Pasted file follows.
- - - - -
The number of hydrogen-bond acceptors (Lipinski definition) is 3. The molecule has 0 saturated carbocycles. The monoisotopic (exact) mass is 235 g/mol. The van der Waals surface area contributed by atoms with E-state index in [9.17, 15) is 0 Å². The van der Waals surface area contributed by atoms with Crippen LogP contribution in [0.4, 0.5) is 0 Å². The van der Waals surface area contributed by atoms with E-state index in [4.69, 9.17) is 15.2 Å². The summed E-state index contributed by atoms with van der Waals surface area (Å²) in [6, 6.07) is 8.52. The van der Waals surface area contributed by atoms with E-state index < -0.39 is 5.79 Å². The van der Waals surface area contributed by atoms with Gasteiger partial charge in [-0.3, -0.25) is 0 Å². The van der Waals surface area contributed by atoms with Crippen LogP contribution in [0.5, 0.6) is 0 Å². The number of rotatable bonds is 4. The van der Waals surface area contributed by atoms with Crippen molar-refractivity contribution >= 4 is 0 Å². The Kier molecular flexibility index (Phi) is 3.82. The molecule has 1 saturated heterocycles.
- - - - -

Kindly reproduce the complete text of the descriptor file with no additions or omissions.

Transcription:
The number of hydrogen-bond acceptors (Lipinski definition) is 3. The molecule has 0 saturated carbocycles. The monoisotopic (exact) mass is 235 g/mol. The van der Waals surface area contributed by atoms with E-state index in [9.17, 15) is 0 Å². The van der Waals surface area contributed by atoms with Crippen LogP contribution in [0.4, 0.5) is 0 Å². The van der Waals surface area contributed by atoms with E-state index in [4.69, 9.17) is 15.2 Å². The summed E-state index contributed by atoms with van der Waals surface area (Å²) in [6, 6.07) is 8.52. The van der Waals surface area contributed by atoms with E-state index < -0.39 is 5.79 Å². The van der Waals surface area contributed by atoms with Gasteiger partial charge in [-0.3, -0.25) is 0 Å². The van der Waals surface area contributed by atoms with Crippen LogP contribution in [0.5, 0.6) is 0 Å². The number of rotatable bonds is 4. The van der Waals surface area contributed by atoms with Crippen molar-refractivity contribution >= 4 is 0 Å². The Kier molecular flexibility index (Phi) is 3.82. The molecule has 1 saturated heterocycles.